The Coast Guard says it has been authorized to tow the whale out to sea, but by Wednesday evening, they were not sure where the whale had drifted.
The Marine Mammal Center went out to examine the whale which was spotted not far from Pier 39. They say it is a 30 to 35-foot California gray whale. It appears to be a juvenile and is mildly decomposing.
The decomposition will make it lot more difficult to examine and test the whale for clues as to how it died, unlike a 20-foot baby gray whale found floating in the bay three weeks ago. The results on that autopsy are not back yet, but marine biologists hope to learn a lot from it.
In the meantime, the question remains on what to do with the whale found on Wednesday.
"It's really hard to say, at what stage, how long it's been dead for instance, or how it died," Jim Oswald with the Marine Mammal Center told ABC30. "All we can do at this stage is kind of see what happens to this carcass, and if it does float out onto land in an area where researchers can actually secure it safely and actually take tissue samples and measurements, then we'll definitely want to do that."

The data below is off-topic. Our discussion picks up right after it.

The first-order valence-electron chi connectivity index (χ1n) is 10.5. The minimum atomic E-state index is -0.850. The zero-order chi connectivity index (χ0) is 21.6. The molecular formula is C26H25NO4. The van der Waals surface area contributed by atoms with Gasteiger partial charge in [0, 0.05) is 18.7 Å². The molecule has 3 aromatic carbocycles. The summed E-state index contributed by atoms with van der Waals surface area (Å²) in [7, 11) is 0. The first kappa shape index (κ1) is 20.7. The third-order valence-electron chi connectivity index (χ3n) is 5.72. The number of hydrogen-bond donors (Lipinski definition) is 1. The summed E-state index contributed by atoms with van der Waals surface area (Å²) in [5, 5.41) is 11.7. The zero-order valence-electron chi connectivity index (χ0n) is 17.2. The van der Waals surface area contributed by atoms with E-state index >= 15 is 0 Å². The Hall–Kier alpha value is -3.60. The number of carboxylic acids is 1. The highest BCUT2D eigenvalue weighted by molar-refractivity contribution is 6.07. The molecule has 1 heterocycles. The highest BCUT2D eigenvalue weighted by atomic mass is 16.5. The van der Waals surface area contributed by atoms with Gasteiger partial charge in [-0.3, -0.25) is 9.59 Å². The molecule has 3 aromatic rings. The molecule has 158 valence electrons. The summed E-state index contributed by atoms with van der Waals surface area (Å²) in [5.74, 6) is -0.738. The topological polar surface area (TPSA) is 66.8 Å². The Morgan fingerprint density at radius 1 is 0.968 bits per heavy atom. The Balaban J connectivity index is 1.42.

No one really wants it to float onto their property because once it touches their property, it becomes their problem. In fact, the gray whale from three weeks ago is still decomposing on the beach at Point Richmond.
It is a very expensive and smelly problem, and that is why the Port of San Francisco, the national parks, and other municipalities want the whale towed away from their property as soon as possible.
On Wednesday evening, the tide was ebbing and the whale carcass was floating towards the Golden Gate Bridge, which was good news for all interested municipalities. The Marine Mammal Center says they are not as interested in researching this whale and may not end up taking control of the carcass.